Knowing our history helps to inform our future. As we focus on disability history, the history of another movement reminds us too. 2020 is the 100th anniversary of Women’s Suffrage. Remember women who simply picketed the White House for the right to vote were jailed for 6-7 months, some on multiple occasions, and were force fed through tubes down the nose and throat to stop hunger strikes.

Read the National Council on Disability 1986 report – Toward Independence: An Assessment of Federal Laws and Programs Affecting Persons with Disabilities - With Legislative Recommendations – that lead to the Americans with Disabilities Act. Remember and read about Justin Dart – many call him the father of the ADA – as he traveled across the county gathering stories and data supporting the need for and passage of ADA as well.

Learn about the sit-ins in federal buildings by people with disabilities & the disability community to push the issuance of long-delayed regulations on Section 504 of the Rehabilitation Act and the Capitol Crawl up the U.S. Capitol steps where many left their crutches and wheelchairs to show the lack of access to the U.S. Capitol and the immediate need for the ADA. Remember and review the demonstrations at Gallaudet University to appoint the first University President who is a person who is deaf.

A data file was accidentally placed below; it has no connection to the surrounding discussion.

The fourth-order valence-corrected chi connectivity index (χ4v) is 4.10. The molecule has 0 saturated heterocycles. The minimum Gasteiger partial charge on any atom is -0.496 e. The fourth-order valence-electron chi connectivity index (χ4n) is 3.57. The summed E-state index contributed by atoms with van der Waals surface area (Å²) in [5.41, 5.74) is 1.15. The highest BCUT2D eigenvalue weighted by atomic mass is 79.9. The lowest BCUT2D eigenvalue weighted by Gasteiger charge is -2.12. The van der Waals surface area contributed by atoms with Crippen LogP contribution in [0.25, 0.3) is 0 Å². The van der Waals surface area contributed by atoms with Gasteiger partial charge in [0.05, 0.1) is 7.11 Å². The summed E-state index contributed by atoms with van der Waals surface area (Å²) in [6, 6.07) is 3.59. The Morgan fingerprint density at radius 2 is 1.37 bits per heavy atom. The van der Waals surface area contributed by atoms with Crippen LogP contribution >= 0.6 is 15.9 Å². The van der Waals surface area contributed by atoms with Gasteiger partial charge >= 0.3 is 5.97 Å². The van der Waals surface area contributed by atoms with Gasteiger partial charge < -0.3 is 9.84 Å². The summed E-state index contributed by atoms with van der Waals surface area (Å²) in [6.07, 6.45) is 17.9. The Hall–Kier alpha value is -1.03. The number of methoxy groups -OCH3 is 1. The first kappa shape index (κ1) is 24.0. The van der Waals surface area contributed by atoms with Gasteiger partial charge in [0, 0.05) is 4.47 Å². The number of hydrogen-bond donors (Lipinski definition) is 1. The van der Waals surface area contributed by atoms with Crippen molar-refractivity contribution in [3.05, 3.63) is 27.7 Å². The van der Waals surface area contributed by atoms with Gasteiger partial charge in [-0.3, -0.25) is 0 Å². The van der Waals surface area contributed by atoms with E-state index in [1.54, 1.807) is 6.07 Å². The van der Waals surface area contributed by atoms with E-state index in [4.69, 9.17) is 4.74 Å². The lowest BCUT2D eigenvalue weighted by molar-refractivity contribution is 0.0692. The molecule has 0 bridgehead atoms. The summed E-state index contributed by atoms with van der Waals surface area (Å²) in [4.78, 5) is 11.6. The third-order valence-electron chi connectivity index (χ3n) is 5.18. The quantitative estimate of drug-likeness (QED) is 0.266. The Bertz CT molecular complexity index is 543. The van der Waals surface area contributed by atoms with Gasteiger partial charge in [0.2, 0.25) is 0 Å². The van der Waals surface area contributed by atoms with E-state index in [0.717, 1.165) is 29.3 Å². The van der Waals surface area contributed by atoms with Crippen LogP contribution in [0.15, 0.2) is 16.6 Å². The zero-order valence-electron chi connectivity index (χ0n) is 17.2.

Remember how hard we have worked for equal access to technology in the workplace and how technology has improved access to reasonable accommodations – and the Assistive Technology Act. In this time of COVID-19, it is technology that has kept us connected and increased access as many with underlying conditions have sheltered in place.

October this year is both a time to learn from new pressures and opportunities, to care for ourselves & others, and learn of our anniversaries. As we move forward, Assistive Technology of Ohio will continue to bring you news & interviews via technology, transcripts, and articles as we continue to learn current ideas, issues, and happenings.

My hope is Ohio’s Disability History and Awareness Month gives future generations the opportunity to learn from our past too


-- Mark Seifarth, AT Ohio consultant